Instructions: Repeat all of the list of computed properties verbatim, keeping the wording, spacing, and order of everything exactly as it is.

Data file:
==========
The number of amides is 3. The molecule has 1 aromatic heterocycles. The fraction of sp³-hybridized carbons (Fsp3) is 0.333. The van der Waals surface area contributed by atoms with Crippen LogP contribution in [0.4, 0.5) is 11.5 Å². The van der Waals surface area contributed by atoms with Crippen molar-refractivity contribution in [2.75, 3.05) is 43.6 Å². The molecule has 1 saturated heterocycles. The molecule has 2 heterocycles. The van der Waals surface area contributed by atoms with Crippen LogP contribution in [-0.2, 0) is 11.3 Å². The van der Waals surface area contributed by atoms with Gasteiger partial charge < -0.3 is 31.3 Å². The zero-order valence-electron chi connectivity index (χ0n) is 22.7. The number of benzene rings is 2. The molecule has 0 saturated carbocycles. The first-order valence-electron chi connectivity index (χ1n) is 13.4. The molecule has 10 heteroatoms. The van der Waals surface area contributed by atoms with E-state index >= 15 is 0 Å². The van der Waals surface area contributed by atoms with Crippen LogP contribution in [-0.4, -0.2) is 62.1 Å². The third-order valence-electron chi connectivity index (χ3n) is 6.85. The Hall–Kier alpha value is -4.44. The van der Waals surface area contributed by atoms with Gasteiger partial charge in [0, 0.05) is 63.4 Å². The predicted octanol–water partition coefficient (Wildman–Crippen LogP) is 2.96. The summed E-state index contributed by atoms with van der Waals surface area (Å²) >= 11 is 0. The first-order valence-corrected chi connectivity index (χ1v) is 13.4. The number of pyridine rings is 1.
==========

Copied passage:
The number of amides is 3. The molecule has 1 aromatic heterocycles. The fraction of sp³-hybridized carbons (Fsp3) is 0.333. The van der Waals surface area contributed by atoms with Crippen LogP contribution in [0.4, 0.5) is 11.5 Å². The van der Waals surface area contributed by atoms with Crippen molar-refractivity contribution in [2.75, 3.05) is 43.6 Å². The molecule has 1 saturated heterocycles. The molecule has 2 heterocycles. The van der Waals surface area contributed by atoms with Crippen LogP contribution in [-0.2, 0) is 11.3 Å². The van der Waals surface area contributed by atoms with Gasteiger partial charge < -0.3 is 31.3 Å². The zero-order valence-electron chi connectivity index (χ0n) is 22.7. The number of benzene rings is 2. The molecule has 0 saturated carbocycles. The first-order valence-electron chi connectivity index (χ1n) is 13.4. The molecule has 10 heteroatoms. The van der Waals surface area contributed by atoms with E-state index >= 15 is 0 Å². The van der Waals surface area contributed by atoms with Crippen LogP contribution in [-0.4, -0.2) is 62.1 Å². The third-order valence-electron chi connectivity index (χ3n) is 6.85. The Hall–Kier alpha value is -4.44. The van der Waals surface area contributed by atoms with Gasteiger partial charge in [0, 0.05) is 63.4 Å². The predicted octanol–water partition coefficient (Wildman–Crippen LogP) is 2.96. The summed E-state index contributed by atoms with van der Waals surface area (Å²) >= 11 is 0. The first-order valence-corrected chi connectivity index (χ1v) is 13.4. The number of pyridine rings is 1.